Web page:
Even some time before Judge Greenwell has been advised by one his campaign consultants to disassociate himself from Albert Fuentes as much as possible.  Judge Greenwell’s answer (at least uttered to this heartfelt effect): “Would you abandon your son during trying times?” A “mentor” and a “father image” to Fuentes was the way he equated the association.
Judge Greenwell had grew up in the Northeastern part of the U.S.  After high school he attended Georgetown University earning a bachelor’s (with a double major: political science and journalism).  After that he attended University of Texas Law School where he graduated with honors in 1981.  That same year he started a job as a legal researcher with the 13th Court of Appeals.  A few years later he became the head of the legal staff.  In the later 90s he went into private practice -- where he contemplated to run for office and where he met Albert Fuentes (whom he hired as a clerk).
He ran as a Republican for a District Judge position and lost the first time around by about a margin of a thousand votes.  After that Greenwell regrouped and courted various others groups with a bi-partisan leaning.  The base of this new support came from the nifty courting of the courthouse culture – the “courthouse family” as he called it.  He had worked both extensively and diligently for the 13th Court of Appeals and had develop lasting friendship with many a staff member who worked there.  Keep in mind that back then, there was not much of a Republican Party in the expanse. The skeleton of the party was composed of a few who worked tirelessly to make inroads in this traditionally Democratic region.
He alloyed and mobilized his base – also, some doctors had organized politically to defend their interests: how many were the new factors that contributed to the edge he needed to win for office.  Additionally, his research showed that residents who had Democratic leanings under 30 were more likely to cross party lines, and he did capitalize on it.
Greenwell ran again for a district Judge post and won by defeating Martha “Marty” Huerta in 2001, a post he held until the end.   This victory raised the psychology of the regional Republican Party – activist such as Joe Jouell, Lance Bruun, Judge Robert Pate and a few others.  It seemed that overnight the GOP here had grown by leaps and bounds. Various schools of thought joined.  For the first time Republicans began to recruit and assign a demonstrative cluster of precinct chairs.
Judge Greenwell had been the “dove” of the party.  He had been like a meteorite that had lid up the sky for a while in the region.  He seemed to have used the electrifying principles of Tesla to garner bipartisan support.  As a judge he was described as balanced and fair: he could be as soft as a misty cloud in dealing with some who had committed infractions for the first time and as hard as steel with other who had done terrible things. 
He did run for a 13th Court of Appeals post last November, but failed in his bout against Nora Longoria from the Valley.  He was devastated by the loss.  There was no tsunami of Republican votes who ran to the polls to vent their frustration with Democrats – this key variable was not there.  It was somewhat noticeable that Judge Greenwell’s voice seemed to reveal a higher level of anxiety at times.  His finances were in turmoil.  After taking his life, many suggested that hefty payouts to Albert Fuentes and another individuals might be indicators of some sort of extortion.  The matter was delved into by law enforcement – but in the end, when all was said and done, Sheriff Jim Kaelin and his key investigators concluded that the most likely factor that might have pushed him over the edge was enormous debt.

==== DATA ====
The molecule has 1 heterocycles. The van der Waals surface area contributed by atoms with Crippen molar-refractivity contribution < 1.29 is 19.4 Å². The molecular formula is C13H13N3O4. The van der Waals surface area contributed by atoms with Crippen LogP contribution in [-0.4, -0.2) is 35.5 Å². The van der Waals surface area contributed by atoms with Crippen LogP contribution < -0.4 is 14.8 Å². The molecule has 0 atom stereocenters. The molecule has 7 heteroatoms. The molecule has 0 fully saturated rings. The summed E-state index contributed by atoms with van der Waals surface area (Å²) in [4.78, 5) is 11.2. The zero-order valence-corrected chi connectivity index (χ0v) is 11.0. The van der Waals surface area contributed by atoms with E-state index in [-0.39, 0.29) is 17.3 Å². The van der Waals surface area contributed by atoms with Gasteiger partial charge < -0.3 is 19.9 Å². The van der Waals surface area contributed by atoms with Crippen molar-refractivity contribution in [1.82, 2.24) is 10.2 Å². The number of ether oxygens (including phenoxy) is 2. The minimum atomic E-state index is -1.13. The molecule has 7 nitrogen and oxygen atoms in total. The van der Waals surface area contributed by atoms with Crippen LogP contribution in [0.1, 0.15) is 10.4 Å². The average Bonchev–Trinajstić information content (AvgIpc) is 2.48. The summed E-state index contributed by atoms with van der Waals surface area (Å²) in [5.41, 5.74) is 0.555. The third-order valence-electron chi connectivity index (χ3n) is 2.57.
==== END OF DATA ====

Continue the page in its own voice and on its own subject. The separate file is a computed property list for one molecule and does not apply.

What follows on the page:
Texas Governor Rick Perry mandated the flags be flown at half-staff in government entities.  Many spoke well of him during his memorial service; others threw parties commemorating his death at local cantinas to try to capitalize on his following now adrift.  Some democrats also voiced the sentiment: “We lost ‘OUR’ Republican”. 
“Why did he take his life in his own chambers?” – this was a reoccurring question of discussion among many a group.  “Was his death symbolic?” – this is another.  Judge Tom Greenwell had spent most of his life at the courthouse and he considered many there as the closest substitution for a family.  This place was the closest thing to a sense of security.  Here he scribbled his last few thoughts on paper; here he made a summary of a summary of how his possessions and properties and other arrangements would be handled.  Here, where he stood in the summit of his career, raised a gun to his head and pulled the trigger exhaling his last breath, a prayer to Albert Fuentes and an adios to his friends.  Here the dove flew to the sky and caressed the face of God with the palm of his hand – ready to face judgment as a humbled would as if it being a mere grain of sand on the beach.
Yet questions linger: “Was there closure to his death?”; “Who will be the new ‘dove’ of the party to keep the bipartisan support?”.  These and other questions linger among activists and think-tanks and amidst the burg.  But it is clear that he left a symbolic message in this manner of suicide:  self-murder in the courthouse, the ultimate symbolic institution and orbit of societal judgement Society had question his private arrangements; he shattered the symbolic figure of the norm: he himself.